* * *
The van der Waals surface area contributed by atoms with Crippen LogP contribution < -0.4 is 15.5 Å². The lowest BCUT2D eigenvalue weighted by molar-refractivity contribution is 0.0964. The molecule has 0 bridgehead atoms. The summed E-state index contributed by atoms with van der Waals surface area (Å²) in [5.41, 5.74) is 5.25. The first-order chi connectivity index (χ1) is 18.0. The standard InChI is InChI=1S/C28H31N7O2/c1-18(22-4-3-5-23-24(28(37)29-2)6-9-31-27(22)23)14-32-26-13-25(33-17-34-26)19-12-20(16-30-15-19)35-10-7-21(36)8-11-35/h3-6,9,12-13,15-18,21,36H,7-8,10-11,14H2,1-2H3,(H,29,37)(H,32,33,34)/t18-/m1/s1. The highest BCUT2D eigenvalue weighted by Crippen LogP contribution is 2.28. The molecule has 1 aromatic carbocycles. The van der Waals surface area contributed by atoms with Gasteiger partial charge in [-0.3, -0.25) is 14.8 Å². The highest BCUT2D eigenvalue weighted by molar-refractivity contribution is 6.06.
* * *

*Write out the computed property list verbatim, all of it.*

The van der Waals surface area contributed by atoms with Crippen LogP contribution < -0.4 is 15.5 Å². The lowest BCUT2D eigenvalue weighted by molar-refractivity contribution is 0.0964. The molecule has 0 bridgehead atoms. The summed E-state index contributed by atoms with van der Waals surface area (Å²) in [5.41, 5.74) is 5.25. The first-order chi connectivity index (χ1) is 18.0. The standard InChI is InChI=1S/C28H31N7O2/c1-18(22-4-3-5-23-24(28(37)29-2)6-9-31-27(22)23)14-32-26-13-25(33-17-34-26)19-12-20(16-30-15-19)35-10-7-21(36)8-11-35/h3-6,9,12-13,15-18,21,36H,7-8,10-11,14H2,1-2H3,(H,29,37)(H,32,33,34)/t18-/m1/s1. The highest BCUT2D eigenvalue weighted by Crippen LogP contribution is 2.28. The molecule has 1 aromatic carbocycles. The van der Waals surface area contributed by atoms with Gasteiger partial charge in [-0.3, -0.25) is 14.8 Å². The highest BCUT2D eigenvalue weighted by molar-refractivity contribution is 6.06.